5. Use Photoshop, GIMP, or another image editor that allows the use of layers to superimpose and line up the solar chart made in step 4 over the chart that the app made in step 1. On a new layer use the paintbrush and masks to make a clean horizon on the chart. Hide the chart from step 1.

SS - Powerline Trail-horizon

6. Now bring the solar chart that the app made in step 2 under the chart built-in step 6 just like you did in step 5. On a new layer use the paintbrush and masks to make a clean “green” horizon on the chart. Hide the chart from step 2. Put some text to let everyone know where in the world the survey was taken and you’re done.

SS - Powerline Trailsummer

7. Doing the survey with the less expensive augmented reality apps SunPlan and Sun Surveyor is a similar process, but is more labor intensive. Use the app to take augmented reality screenshots to create a panorama on a computer later. I like to turn on the winter and summer solstice sun paths in the app because it gives a nice reference point when using them later. It’s a good idea to take a panorama even if you used the Solar Shading app to make the solar chart because it shows what the obstructions are. They are the most valuable together.

SunSurveyor_2014_02_07_111537 copySunSurveyor_2014_02_07_111550 copy SunSurveyor_2014_02_07_111607 copy SunSurveyor_2014_02_07_111618 copy SunSurveyor_2014_02_07_111630 copy SunSurveyor_2014_02_07_111640 copy

8. Turn the images into a panorama using a panorama maker program like Microsoft ICE. The augmented reality pieces confuse these programs pretty badly, so it’s not going to be flawless. Let me know if you find a way to get a cleaner panorama!

SunSurveyor_2014_02_07_stitch

9. Download a clean solar chart online for the survey location from http://solardat.uoregon.edu/SunChartProgram.html

10. Open Photoshop, GIMP, or another image editor that allows the use of layers to open the chart made in step 9 side by side to the panorama made in step 8. On a new layer use the paintbrush and masks to make a clean horizon on the chart from step 9 using the panorama as a reference. On a new layer use the paintbrush and masks to make a clean “green” horizon on the same chart using the panorama as a reference. Put some text to let everyone know where in the world the survey was taken and you’re done.

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Site Solar Shading Survey Apps

The first thing you need to do before building any sort of solar-powered project is to figure out how much sun the site receives. Trees, mountains and houses can all block solar energy from reaching whatever you have collecting it. In the olden days you would go out to the site armed with a compass, protractor, cardboard, string and a washer and plot out the obstructions on paper. I’ll let Builditsolar.com describe how to do that in detail: http://www.builditsolar.com/SiteSurvey/site_survey.htm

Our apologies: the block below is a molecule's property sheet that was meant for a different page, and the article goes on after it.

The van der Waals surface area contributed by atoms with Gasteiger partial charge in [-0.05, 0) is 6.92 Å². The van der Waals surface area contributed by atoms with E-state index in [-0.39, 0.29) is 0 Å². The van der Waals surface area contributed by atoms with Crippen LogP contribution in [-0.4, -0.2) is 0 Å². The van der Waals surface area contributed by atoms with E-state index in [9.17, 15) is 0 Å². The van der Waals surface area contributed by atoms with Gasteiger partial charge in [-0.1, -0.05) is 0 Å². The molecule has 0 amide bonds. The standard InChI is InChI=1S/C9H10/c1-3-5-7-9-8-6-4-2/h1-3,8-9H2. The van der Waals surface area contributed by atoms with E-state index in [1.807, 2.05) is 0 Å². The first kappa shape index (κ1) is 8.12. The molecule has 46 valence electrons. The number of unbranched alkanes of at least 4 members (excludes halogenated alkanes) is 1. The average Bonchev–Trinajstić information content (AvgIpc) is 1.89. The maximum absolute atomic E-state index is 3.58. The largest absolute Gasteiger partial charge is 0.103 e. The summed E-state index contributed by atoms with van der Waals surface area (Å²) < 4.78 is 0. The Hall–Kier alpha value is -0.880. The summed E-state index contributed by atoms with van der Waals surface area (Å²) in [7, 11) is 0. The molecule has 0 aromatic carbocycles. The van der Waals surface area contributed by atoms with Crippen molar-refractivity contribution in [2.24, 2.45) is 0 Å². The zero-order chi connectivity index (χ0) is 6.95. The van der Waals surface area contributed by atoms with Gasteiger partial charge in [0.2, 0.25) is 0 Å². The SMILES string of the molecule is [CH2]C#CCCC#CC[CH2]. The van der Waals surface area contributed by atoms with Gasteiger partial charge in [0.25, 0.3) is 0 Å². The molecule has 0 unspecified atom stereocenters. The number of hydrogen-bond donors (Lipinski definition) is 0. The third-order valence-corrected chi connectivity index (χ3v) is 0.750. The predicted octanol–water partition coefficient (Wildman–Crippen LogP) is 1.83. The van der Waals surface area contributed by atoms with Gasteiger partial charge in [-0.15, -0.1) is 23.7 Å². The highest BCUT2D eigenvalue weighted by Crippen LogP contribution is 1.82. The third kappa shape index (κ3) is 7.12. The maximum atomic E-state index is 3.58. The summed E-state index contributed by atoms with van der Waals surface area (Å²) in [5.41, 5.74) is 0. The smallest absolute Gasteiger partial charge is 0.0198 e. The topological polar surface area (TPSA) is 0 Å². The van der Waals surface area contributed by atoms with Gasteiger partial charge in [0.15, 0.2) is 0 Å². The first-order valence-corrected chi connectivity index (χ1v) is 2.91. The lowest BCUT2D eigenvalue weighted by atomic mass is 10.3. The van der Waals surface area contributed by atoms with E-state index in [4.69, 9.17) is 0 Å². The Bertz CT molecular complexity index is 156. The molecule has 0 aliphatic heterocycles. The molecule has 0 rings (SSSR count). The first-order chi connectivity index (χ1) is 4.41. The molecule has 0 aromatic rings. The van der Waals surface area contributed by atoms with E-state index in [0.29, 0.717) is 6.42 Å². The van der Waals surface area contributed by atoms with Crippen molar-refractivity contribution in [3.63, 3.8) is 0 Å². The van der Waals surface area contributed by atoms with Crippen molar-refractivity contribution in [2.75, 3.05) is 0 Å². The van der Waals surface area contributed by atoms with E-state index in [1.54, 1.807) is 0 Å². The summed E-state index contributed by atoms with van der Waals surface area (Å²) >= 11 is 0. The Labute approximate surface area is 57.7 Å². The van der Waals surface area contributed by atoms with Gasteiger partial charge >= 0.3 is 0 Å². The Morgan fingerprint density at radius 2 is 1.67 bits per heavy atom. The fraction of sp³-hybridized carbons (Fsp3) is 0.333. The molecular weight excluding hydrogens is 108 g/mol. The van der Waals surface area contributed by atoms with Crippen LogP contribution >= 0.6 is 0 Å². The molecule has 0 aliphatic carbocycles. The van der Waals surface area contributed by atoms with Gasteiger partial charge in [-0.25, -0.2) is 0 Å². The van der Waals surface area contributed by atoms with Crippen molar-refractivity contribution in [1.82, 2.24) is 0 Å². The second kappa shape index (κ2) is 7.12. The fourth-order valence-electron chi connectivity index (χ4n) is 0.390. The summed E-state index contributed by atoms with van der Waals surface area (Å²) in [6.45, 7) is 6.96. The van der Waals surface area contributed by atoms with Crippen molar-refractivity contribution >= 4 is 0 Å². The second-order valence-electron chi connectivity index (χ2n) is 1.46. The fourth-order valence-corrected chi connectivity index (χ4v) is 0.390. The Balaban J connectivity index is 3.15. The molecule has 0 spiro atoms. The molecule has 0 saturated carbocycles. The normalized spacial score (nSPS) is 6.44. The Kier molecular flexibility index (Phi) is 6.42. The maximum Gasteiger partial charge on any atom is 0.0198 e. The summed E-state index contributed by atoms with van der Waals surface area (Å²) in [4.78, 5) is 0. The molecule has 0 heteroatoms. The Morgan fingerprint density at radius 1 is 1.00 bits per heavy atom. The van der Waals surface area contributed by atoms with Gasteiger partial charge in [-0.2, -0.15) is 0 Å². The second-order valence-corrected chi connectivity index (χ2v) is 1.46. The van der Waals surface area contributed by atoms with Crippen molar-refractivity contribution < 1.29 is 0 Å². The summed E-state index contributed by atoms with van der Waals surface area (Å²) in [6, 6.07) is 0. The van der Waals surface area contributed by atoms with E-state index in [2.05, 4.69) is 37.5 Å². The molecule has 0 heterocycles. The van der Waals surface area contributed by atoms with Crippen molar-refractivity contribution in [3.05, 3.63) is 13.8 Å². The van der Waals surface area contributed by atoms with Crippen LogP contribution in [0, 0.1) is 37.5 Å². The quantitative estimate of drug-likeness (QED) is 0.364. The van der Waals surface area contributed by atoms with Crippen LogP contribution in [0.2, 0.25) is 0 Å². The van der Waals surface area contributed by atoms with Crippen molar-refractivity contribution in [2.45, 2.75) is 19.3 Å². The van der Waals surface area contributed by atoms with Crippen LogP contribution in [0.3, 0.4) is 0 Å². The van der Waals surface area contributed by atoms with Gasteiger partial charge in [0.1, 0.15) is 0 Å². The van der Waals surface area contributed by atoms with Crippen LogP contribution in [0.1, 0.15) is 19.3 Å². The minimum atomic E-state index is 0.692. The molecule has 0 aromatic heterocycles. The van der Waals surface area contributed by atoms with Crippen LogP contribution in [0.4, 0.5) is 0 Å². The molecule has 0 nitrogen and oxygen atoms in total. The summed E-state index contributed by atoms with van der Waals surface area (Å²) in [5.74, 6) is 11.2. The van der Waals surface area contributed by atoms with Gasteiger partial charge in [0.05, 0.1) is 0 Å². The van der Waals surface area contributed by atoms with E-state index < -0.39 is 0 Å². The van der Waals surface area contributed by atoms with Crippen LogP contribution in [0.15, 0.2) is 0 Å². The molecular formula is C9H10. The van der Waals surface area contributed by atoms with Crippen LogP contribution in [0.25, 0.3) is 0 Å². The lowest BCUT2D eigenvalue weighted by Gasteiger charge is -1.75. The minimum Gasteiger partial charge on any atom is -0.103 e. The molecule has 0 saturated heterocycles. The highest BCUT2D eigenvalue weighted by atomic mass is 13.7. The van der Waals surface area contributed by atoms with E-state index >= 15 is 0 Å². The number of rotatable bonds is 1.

Here’s what an old-fashioned solar survey looks like:

survey

Thanks to google sky map, everyone now knows that smartphones and tablets have all the sensors that one would need to make one of these charts digitally, plus a camera. The burning question is which app works the best and how do you make a chart with this technology? We pitted a few against each other using the same android smart phone hardware and here are the results. There is also a guide for creating this chart using some of the apps mentioned below.

1. Solar Shading: For the purpose of making a site solar survey chart, Solar Shading is by far the most capable app for android, which makes sense because it is the only one specifically designed to make this chart. The interface is a bit harder to get used to than the other apps, but it is by far the most powerful. You trace the obstructions to the sun either using the crosshairs with the camera or looking down the edge of the phone/tablet. Once you’ve completed tracing the horizon for a complete circle, the app generates the solar chart as well as two graphs showing the solar power generated and the penalty that the obstructions are causing during each month of the year. This app is easily the fastest way to accomplish the task and provides great looking reports, so it can be done at several locations on a site to find the optimal location on a site for a solar collector or a passive solar house. The only downside is the $16 price tag.

2014-01-24-13-49-562014-01-24-13-47-09

2014-01-24-13-47-51 2014-01-24-13-48-33

 2. Sun Surveyor: This is an “augmented reality” application that displays sun paths and/or moon paths on the camera preview. This is the smoothest, most polished, and most feature rich of this type of app that was tested. The 3D compass, compass calibrator, and map view are nice additions to your smartphone toolkit. The augmented reality view shows any sun or moon path that you would like to display, as well as degree grid lines, which are very helpful in building a solar chart back at a computer using the images captured with this application. These images can then be taken back to a computer and obstructions plotted onto a chart if needed. This is a nice companion to the Solar Shading app to have pictures for later reference that are geographically referenced. This app carries a $6.49 price tag.